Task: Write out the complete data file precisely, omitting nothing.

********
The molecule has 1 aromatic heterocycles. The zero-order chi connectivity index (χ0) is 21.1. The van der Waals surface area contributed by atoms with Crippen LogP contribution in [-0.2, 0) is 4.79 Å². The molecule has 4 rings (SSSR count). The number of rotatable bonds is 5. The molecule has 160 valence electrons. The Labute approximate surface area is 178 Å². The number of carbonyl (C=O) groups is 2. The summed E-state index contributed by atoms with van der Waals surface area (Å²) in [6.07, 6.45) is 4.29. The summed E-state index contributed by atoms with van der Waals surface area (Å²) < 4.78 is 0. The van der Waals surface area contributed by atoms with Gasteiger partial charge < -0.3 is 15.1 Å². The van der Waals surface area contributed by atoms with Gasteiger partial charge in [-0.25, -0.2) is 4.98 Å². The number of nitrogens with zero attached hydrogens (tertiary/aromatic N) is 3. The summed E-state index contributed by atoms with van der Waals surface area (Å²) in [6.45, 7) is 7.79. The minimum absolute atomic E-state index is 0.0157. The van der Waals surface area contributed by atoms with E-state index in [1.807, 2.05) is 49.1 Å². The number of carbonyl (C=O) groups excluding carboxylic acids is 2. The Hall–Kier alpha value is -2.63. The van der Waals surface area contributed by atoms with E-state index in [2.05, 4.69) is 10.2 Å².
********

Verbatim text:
The molecule has 1 aromatic heterocycles. The zero-order chi connectivity index (χ0) is 21.1. The van der Waals surface area contributed by atoms with Crippen LogP contribution in [-0.2, 0) is 4.79 Å². The molecule has 4 rings (SSSR count). The number of rotatable bonds is 5. The molecule has 160 valence electrons. The Labute approximate surface area is 178 Å². The number of carbonyl (C=O) groups is 2. The summed E-state index contributed by atoms with van der Waals surface area (Å²) in [6.07, 6.45) is 4.29. The summed E-state index contributed by atoms with van der Waals surface area (Å²) < 4.78 is 0. The van der Waals surface area contributed by atoms with Gasteiger partial charge < -0.3 is 15.1 Å². The van der Waals surface area contributed by atoms with Gasteiger partial charge in [-0.25, -0.2) is 4.98 Å². The number of nitrogens with zero attached hydrogens (tertiary/aromatic N) is 3. The summed E-state index contributed by atoms with van der Waals surface area (Å²) in [6.45, 7) is 7.79. The minimum absolute atomic E-state index is 0.0157. The van der Waals surface area contributed by atoms with E-state index in [1.807, 2.05) is 49.1 Å². The number of carbonyl (C=O) groups excluding carboxylic acids is 2. The Hall–Kier alpha value is -2.63. The van der Waals surface area contributed by atoms with E-state index in [2.05, 4.69) is 10.2 Å².